Embodied, we are filled with distractions: pleasure, pain, mental impressions, ignorance, a constant onslaught of information brought to us via our senses. Understandably, we lose sight of the Divine spark that puts life in us because the body and its senses pull our attention continuously to that choppy violent surface. With our focus there, distracted from the depths, we experience that longing as restlessness, dissatisfaction, or some unidentifiable existential dilemma. In effort to salve that restlessness we grasp at various methods: food, eat more food; chemicals, imbibe more chemicals; entertainment, don’t leave me to my own mind; blame, surely there is someone else responsible for my dissatisfaction; fate, of course it has dealt ME a shitty hand; and and and [fill in the blank with your own brand of effort to alleviate the restlessness]. Choppy choppy surface won’t you ever just calm down? Perhaps; but only after we begin to delve deeper.

That sense of distraction is indeed a deep longing to reconnect with the Source. It reminds me so much of Sufi songs of longing and drunkenness—drunk with the intensity of the union with God.

Here, I am trying my best to convey something to you. Something, indeed, that I am still very much working out. This is what I can tell you for now: It is EASY to get thrown off that longing and back into the choppy surface. The systematic and sincere practice of channeling and exploring that longing (and for me asana, proper breathing, listening to Swami-ji, reflecting, failing, getting up after failing despite the humiliation and the pain and persevering) is the most reliable method for not getting thrown off so much or as violently. This is what I have taken from lesson one.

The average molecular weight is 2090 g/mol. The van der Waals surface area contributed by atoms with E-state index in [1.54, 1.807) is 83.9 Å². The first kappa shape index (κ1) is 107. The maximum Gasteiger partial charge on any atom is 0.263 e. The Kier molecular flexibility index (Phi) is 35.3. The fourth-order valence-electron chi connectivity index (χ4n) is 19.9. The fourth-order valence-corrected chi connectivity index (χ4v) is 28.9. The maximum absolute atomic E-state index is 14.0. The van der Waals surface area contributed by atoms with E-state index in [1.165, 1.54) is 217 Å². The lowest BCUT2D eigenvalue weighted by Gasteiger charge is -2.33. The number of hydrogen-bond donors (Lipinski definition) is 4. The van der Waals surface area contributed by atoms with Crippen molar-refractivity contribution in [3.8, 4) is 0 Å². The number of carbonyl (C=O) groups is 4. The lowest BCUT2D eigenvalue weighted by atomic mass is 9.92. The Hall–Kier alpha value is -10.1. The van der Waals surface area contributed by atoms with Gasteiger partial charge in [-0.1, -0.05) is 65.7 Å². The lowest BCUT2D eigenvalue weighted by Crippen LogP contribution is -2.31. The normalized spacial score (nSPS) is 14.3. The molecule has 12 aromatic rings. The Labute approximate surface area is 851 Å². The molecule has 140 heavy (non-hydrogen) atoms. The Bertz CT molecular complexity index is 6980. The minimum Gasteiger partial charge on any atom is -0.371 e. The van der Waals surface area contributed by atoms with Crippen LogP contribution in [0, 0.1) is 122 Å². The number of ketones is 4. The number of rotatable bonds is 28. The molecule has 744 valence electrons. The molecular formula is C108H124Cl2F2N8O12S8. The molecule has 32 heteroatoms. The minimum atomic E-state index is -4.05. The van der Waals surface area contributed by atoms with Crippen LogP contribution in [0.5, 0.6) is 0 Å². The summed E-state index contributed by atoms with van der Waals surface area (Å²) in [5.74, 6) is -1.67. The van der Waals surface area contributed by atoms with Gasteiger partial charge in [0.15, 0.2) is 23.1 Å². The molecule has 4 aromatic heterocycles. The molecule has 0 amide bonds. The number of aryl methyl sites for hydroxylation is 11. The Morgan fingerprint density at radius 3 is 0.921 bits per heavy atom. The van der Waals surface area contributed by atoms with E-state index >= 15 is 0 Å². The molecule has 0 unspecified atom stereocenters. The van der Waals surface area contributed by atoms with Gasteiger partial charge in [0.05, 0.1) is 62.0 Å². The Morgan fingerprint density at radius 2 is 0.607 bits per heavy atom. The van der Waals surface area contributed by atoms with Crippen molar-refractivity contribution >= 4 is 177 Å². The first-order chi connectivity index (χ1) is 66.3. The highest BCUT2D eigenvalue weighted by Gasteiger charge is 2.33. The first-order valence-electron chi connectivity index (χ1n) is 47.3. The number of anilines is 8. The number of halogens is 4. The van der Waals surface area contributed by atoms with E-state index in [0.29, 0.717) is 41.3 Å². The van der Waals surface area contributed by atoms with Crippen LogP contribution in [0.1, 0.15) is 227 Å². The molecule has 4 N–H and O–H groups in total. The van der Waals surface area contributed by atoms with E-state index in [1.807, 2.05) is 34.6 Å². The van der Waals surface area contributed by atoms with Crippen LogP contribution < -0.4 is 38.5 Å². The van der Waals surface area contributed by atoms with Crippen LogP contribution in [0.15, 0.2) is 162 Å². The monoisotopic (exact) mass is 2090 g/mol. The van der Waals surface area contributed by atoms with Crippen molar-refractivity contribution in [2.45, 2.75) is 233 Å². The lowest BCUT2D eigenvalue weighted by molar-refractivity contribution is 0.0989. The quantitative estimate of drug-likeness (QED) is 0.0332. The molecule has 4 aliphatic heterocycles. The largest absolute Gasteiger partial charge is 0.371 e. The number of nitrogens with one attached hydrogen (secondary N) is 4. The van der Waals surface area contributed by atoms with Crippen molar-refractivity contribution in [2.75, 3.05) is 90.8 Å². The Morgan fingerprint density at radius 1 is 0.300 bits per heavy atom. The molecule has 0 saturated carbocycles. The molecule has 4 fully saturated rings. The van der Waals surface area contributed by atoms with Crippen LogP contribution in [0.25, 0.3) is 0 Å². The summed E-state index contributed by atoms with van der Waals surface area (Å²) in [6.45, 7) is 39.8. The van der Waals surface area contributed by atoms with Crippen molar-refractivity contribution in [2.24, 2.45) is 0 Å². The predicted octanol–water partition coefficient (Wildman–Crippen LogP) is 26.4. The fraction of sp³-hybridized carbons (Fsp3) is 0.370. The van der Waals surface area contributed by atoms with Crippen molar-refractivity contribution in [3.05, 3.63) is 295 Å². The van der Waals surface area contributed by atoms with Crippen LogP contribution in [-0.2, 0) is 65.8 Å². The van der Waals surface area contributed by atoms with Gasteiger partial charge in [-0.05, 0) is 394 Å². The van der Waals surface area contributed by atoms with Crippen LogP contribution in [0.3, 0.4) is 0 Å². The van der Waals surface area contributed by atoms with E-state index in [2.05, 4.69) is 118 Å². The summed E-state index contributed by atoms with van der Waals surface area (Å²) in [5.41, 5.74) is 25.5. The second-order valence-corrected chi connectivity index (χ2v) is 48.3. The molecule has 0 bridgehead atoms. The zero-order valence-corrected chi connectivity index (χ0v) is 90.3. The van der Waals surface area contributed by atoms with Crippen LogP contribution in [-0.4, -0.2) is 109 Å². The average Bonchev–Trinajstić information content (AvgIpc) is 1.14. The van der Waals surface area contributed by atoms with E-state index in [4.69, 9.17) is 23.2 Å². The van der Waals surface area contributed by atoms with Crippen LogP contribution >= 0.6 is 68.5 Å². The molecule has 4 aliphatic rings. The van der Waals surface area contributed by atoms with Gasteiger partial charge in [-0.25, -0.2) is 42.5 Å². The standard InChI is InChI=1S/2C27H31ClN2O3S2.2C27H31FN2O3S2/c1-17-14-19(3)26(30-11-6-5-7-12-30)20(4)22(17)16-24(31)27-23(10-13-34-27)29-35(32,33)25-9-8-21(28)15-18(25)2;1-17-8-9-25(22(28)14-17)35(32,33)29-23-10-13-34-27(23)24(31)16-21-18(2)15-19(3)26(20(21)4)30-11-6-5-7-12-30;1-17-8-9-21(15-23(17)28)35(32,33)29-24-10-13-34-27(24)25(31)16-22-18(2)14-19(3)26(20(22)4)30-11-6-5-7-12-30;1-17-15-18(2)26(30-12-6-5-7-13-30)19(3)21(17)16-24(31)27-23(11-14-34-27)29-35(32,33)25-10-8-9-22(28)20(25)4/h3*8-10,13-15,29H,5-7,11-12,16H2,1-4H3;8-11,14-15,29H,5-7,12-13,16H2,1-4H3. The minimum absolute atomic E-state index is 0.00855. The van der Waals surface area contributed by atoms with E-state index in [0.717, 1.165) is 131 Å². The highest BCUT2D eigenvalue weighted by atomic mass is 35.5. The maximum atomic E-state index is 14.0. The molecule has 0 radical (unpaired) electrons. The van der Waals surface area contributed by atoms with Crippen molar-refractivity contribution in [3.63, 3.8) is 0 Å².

Hari Om Tat Sat

I’d love to hear from you! Please share your ideas in the comment box and talk back to the blog. 😉

  1. Very insightful and illuminating post, thanks a lot for sharing your thoughts and experiences. I too have felt what you have talked about. Through some sustained meditation and mantra chants I too feel the prana move up the spine. For me its a feeling on intense heat starting at the lower back, then settling at the center of the chest for a while. I now feel it resting at the back of my neck and sometimes traveling up.

    Also, your thoughts on longing for the source and it being the source itself is also very poignant as everything and everyone is from the same light. Its our own conditioning that has built this duality, this ignorance of the source and the longing being separate. However, inspite of knowing this intellectually, the bonds of duality are very tough to break. So for me the longing is for this duality to end and to experience the beauty of oneness.

    • Hi, Brijdeep,

      Thank you for your comments. I especially enjoyed your point about the duality constructed by our conditioning and the difference between understanding this intellectually and then actually breaking the bonds of duality. Sometimes an intellectual understanding can serve as a starting point, but it seems that it can also serve as an obstacle….but I find myself asking myself this very moment how the bonds of duality are shaping my own thoughts :-).

      Thanks again,

  2. This is such a powerful post. It is so beautiful that you are aware of your longing, and searching for its source. Keep searching, keep questioning… 🙂